Flow Hive Update!

Flow Hive is the brainchild of father-and-son team, Stu and Cedar Anderson. Passionate beekeepers, they knew there was a better alternative to traditional beekeeping methods. After years of hard work and brainstorming, Flow Hive was born. No one, however, could have anticipated the overwhelming success the project would experience via crowdfunding.

The Indiegogo campaign launched in February 2015, with a goal of $70,000. Within 15 minutes, they had gathered $250,000 in funding. The enthusiasm for the innovation didn’t stop there, however. Flow Hive became the fastest Indiegogo crowdfunding campaign to reach $1 million and then $2 million, and the most successful campaign ever launched outside the United States. Today, it’s still the sixth-most successful crowdfunding campaign ever.

We catch up with Stu and Cedar to discuss the origins of Flow Hive, the results of its success and their plans for the future.

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1. Where did the idea for the Flow Hive come from, and what was the career dream surrounding it?

CEDAR: I’d kept bees since I was a little kid and beekeeping had been in the Anderson family for generations. I had a really bad harvest one day and got stung heaps and just thought there had to be a better way to harvest honey which was gentler on the bees and the beekeeper. So dad (Stu) and I got to work on it, trying out various approaches. We eventually came up with the beekeeper’s dream, a system where you can harvest the honey just by turning a lever, without having to open the hive, lift heavy boxes or kill any bees.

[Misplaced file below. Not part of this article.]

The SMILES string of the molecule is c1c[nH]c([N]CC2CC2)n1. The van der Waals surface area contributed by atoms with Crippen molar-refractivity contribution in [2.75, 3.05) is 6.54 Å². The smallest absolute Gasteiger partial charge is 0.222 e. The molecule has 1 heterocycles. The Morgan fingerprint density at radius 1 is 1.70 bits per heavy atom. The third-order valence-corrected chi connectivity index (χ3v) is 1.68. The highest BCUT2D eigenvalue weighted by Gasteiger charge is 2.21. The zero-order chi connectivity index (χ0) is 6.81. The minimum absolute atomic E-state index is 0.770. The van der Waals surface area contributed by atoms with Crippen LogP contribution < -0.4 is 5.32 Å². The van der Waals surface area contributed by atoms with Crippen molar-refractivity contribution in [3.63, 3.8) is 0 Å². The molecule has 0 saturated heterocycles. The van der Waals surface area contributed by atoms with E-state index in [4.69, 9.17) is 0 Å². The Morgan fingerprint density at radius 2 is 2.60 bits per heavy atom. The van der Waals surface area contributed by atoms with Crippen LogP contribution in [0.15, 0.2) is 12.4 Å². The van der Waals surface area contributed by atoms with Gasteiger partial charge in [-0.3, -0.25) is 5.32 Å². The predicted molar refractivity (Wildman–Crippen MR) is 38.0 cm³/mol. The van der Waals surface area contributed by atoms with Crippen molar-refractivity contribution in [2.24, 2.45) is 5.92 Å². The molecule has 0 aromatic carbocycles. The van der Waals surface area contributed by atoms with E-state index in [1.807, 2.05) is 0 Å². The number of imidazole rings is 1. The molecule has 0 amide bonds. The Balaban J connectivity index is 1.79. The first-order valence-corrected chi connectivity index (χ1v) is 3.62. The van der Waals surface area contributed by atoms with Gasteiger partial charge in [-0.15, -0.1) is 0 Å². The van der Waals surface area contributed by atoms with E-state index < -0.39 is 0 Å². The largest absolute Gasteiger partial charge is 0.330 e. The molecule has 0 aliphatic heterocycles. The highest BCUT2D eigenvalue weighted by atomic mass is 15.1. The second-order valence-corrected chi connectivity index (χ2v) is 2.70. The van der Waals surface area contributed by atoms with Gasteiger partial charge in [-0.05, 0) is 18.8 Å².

2. Why the choice to crowd fund?

STU: Getting production rolling on manufacturing is a very costly exercise. We had already spent quite a bit on the patenting process, so we were going to need about a hundred grand to make the molds for the plastic parts the frames are made from. Crowdfunding was a way we could do that while promoting the invention and letting the world know all at once that we were the guys behind it, that it was our idea. Crowdfunding in a way kills three birds with one stone.

3. What was the team’s reaction to hitting and well exceeding the crowdfunding target?

STU: At so many points, it was overwhelming. The first hour, the first day, breaking all those records, thousands of orders coming in. It went far beyond our wildest dreams. On the day we launched, we were all just shocked beyond belief. We were so busy responding to the avalanche of pledges that we didn’t even have time to open the bottle of champagne. And it was really heartening to fully realise how much love was out there for our friends the bees.

CEDAR: The response was amazing. Who knew the whole world was waiting for a better way to harvest honey? But it brought with it a lot of responsibilities too. Thousands of people had put their faith in us to do what we said we’d do.

4. Have you faced any unexpected obstacles or issues, both in regards to crowdfunding and otherwise?